Top Tips for Accessing and Navigating Federal Grants

Consortium Hot Topics,

By Nathan Williamson, FACTS Management

For someone who gets lost easily on road trips and relies on a GPS to get wherever I’m going, I know the value of a good navigational tool. Unfortunately, when it comes to understanding financing education, especially federal grants like Title I and the Individuals with Disabilities Education Act (IDEA), it can feel like there is no true north. Where do you go to find information? Whom do you ask? What happens if the answers seem to constantly change?

To help get you pointed in the right direction, we’ve compiled a cheat sheet of the top things you need to know to access education assistance. From breaking down federal grants by program to finding the best partner to help you navigate the process, keep reading for some invaluable advice.

Know the Programs

The best place to get started? Getting familiar with the different federal programs available. They include:

Title I

Most of us have heard of this program - and tend to associate high-need schools and poverty with it. However, almost all schools have Title I eligible children. This is the largest federal program, so your students likely generate some funds. The easiest way to explain this program is “If your student chose to enroll in the public school system, based upon their grade level and address, would the child attend a Title I school?” If yes, then ask “Is the child in poverty?” If yes, then that student generates Title I funds.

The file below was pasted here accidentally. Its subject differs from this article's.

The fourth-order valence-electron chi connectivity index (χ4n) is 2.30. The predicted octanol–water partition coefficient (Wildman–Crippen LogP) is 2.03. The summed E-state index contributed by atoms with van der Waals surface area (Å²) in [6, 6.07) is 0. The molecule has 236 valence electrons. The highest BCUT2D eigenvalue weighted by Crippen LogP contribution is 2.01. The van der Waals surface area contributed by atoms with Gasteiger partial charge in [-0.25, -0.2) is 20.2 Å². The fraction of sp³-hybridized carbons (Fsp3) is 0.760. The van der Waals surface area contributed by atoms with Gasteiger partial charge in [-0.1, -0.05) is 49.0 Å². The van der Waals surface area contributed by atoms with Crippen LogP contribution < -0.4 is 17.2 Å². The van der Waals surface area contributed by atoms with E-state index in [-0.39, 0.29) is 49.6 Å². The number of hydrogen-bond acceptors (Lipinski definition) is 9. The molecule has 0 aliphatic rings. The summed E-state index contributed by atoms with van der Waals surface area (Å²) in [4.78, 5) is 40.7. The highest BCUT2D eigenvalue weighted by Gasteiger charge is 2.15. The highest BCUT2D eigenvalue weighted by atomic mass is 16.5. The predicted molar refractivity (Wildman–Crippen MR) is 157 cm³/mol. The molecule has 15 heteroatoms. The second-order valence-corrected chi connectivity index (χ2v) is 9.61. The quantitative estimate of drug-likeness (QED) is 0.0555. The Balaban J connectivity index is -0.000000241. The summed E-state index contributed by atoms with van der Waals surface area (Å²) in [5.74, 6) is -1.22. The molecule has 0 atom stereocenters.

However, once those funds are generated, they are spent on children who live in Title I attendance areas and are in academic need. Once you get to the services part, poverty is no longer a factor.

Who to ask for help: The local, traditional public schools where the students enrolled in your school live. This might mean you are working with ten, fifteen, or even more schools! There are ways to make this easier but start with the public school system where most of your children live.

Title II

This grant is primarily used for professional development. Anything that improves the teaching and learning in your school is fair game here - conferences, books, subscriptions to PD software, university tuition costs, and more. Tie it to the needs of the teachers in your school and what your data tells you, and you’ll likely get a yes.

Who to ask for help: Everything I said about Title I, forget here. For Title II and the rest of the federal programs listed, you should only work with the traditional public school where the physical building of your nonpublic school is geographically located. This means you have only one entity to work with. Hooray for making life easier!

Title III

Title III is a unique program - very small and specifically for students who are English learners, or those not yet found to be fluent in speaking, listening, reading, and writing in English. There is an assessment that determines this that is unique to each state or district. If you have a diverse student body with multiple languages present, then tap into this money to support the materials, programming, and PD to support English learners.

Who to ask for help: Traditional public school where the nonpublic school is geographically located.

Individuals with Disabilities Education Act (IDEA)

Children whose parents voluntarily place them in private schools are eligible for services under IDEA if they have a disability. This is usually called an Individual Service Plan (ISP) and accounts for the wide range of disabilities that students may have, including both those easily seen and those not. All children are important, and this funding stream helps level the playing field. If you have a child enrolled who you think might have a disability, but has not been identified, you also can get help.